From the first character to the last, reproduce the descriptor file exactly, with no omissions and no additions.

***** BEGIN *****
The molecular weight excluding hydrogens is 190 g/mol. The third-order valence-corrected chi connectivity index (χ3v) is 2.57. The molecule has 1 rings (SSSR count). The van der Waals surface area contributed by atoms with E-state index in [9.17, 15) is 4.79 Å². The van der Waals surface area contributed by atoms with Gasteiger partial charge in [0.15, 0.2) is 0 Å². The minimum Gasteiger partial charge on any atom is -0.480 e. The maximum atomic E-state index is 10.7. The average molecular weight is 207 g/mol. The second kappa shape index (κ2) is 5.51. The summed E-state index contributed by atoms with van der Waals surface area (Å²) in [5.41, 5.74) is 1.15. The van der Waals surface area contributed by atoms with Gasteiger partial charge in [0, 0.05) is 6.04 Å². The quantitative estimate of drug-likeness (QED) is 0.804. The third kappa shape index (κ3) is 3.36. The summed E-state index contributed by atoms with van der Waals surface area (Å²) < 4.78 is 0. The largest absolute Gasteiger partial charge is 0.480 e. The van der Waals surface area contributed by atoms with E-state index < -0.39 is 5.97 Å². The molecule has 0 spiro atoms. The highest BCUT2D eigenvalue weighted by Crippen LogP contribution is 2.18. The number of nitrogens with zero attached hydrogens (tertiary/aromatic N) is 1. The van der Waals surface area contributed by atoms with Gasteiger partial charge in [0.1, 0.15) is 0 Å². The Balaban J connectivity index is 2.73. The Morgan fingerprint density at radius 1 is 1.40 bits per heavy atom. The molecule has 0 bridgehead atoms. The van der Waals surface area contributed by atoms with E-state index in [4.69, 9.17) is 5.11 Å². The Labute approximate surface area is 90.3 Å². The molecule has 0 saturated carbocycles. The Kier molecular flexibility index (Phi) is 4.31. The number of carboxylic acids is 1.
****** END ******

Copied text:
The molecular weight excluding hydrogens is 190 g/mol. The third-order valence-corrected chi connectivity index (χ3v) is 2.57. The molecule has 1 rings (SSSR count). The van der Waals surface area contributed by atoms with E-state index in [9.17, 15) is 4.79 Å². The van der Waals surface area contributed by atoms with Gasteiger partial charge in [0.15, 0.2) is 0 Å². The minimum Gasteiger partial charge on any atom is -0.480 e. The maximum atomic E-state index is 10.7. The average molecular weight is 207 g/mol. The second kappa shape index (κ2) is 5.51. The summed E-state index contributed by atoms with van der Waals surface area (Å²) in [5.41, 5.74) is 1.15. The van der Waals surface area contributed by atoms with Gasteiger partial charge in [0, 0.05) is 6.04 Å². The quantitative estimate of drug-likeness (QED) is 0.804. The third kappa shape index (κ3) is 3.36. The summed E-state index contributed by atoms with van der Waals surface area (Å²) < 4.78 is 0. The largest absolute Gasteiger partial charge is 0.480 e. The van der Waals surface area contributed by atoms with E-state index < -0.39 is 5.97 Å². The molecule has 0 spiro atoms. The highest BCUT2D eigenvalue weighted by Crippen LogP contribution is 2.18. The number of nitrogens with zero attached hydrogens (tertiary/aromatic N) is 1. The van der Waals surface area contributed by atoms with Gasteiger partial charge in [0.1, 0.15) is 0 Å². The Balaban J connectivity index is 2.73. The Morgan fingerprint density at radius 1 is 1.40 bits per heavy atom. The molecule has 0 bridgehead atoms. The van der Waals surface area contributed by atoms with E-state index in [4.69, 9.17) is 5.11 Å². The Labute approximate surface area is 90.3 Å². The molecule has 0 saturated carbocycles. The Kier molecular flexibility index (Phi) is 4.31. The number of carboxylic acids is 1.